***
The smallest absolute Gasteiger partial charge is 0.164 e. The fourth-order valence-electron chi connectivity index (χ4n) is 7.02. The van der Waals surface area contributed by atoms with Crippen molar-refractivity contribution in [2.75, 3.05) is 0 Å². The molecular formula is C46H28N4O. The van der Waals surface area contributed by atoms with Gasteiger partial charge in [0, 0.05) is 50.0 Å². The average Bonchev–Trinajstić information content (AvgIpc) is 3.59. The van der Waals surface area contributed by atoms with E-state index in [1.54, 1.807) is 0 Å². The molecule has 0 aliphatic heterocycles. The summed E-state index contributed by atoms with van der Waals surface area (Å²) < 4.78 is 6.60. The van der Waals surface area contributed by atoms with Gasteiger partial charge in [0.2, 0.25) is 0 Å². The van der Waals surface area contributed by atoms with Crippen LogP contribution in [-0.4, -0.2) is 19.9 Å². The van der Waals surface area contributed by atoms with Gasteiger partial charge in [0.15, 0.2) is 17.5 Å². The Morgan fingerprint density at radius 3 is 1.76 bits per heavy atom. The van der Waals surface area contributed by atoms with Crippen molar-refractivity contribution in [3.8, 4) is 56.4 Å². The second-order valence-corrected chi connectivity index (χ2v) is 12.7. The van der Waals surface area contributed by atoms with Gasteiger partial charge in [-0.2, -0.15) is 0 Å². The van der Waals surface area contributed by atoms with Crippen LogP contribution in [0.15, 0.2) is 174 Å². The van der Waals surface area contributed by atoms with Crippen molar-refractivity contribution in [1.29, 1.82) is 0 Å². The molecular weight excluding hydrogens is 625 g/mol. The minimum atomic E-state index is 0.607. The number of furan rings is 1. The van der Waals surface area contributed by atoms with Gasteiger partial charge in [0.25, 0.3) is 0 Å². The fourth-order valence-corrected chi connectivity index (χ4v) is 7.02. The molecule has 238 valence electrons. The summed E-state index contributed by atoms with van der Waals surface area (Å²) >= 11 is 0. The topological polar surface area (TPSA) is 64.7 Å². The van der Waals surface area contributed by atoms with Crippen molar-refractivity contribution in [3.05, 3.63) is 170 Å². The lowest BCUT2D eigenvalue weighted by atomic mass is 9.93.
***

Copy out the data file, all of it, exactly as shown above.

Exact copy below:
The smallest absolute Gasteiger partial charge is 0.164 e. The fourth-order valence-electron chi connectivity index (χ4n) is 7.02. The van der Waals surface area contributed by atoms with Crippen molar-refractivity contribution in [2.75, 3.05) is 0 Å². The molecular formula is C46H28N4O. The van der Waals surface area contributed by atoms with Gasteiger partial charge in [0, 0.05) is 50.0 Å². The average Bonchev–Trinajstić information content (AvgIpc) is 3.59. The van der Waals surface area contributed by atoms with E-state index in [1.54, 1.807) is 0 Å². The molecule has 0 aliphatic heterocycles. The summed E-state index contributed by atoms with van der Waals surface area (Å²) < 4.78 is 6.60. The van der Waals surface area contributed by atoms with Gasteiger partial charge in [0.2, 0.25) is 0 Å². The van der Waals surface area contributed by atoms with Crippen LogP contribution in [-0.4, -0.2) is 19.9 Å². The van der Waals surface area contributed by atoms with Gasteiger partial charge in [0.15, 0.2) is 17.5 Å². The Morgan fingerprint density at radius 3 is 1.76 bits per heavy atom. The van der Waals surface area contributed by atoms with Crippen molar-refractivity contribution in [3.8, 4) is 56.4 Å². The second-order valence-corrected chi connectivity index (χ2v) is 12.7. The van der Waals surface area contributed by atoms with Gasteiger partial charge in [-0.2, -0.15) is 0 Å². The van der Waals surface area contributed by atoms with Crippen LogP contribution in [0.15, 0.2) is 174 Å². The van der Waals surface area contributed by atoms with Crippen molar-refractivity contribution in [1.29, 1.82) is 0 Å². The molecular weight excluding hydrogens is 625 g/mol. The minimum atomic E-state index is 0.607. The number of furan rings is 1. The van der Waals surface area contributed by atoms with Gasteiger partial charge in [0.25, 0.3) is 0 Å². The fourth-order valence-corrected chi connectivity index (χ4v) is 7.02. The molecule has 238 valence electrons. The summed E-state index contributed by atoms with van der Waals surface area (Å²) >= 11 is 0. The topological polar surface area (TPSA) is 64.7 Å². The van der Waals surface area contributed by atoms with Crippen molar-refractivity contribution in [3.05, 3.63) is 170 Å². The lowest BCUT2D eigenvalue weighted by atomic mass is 9.93.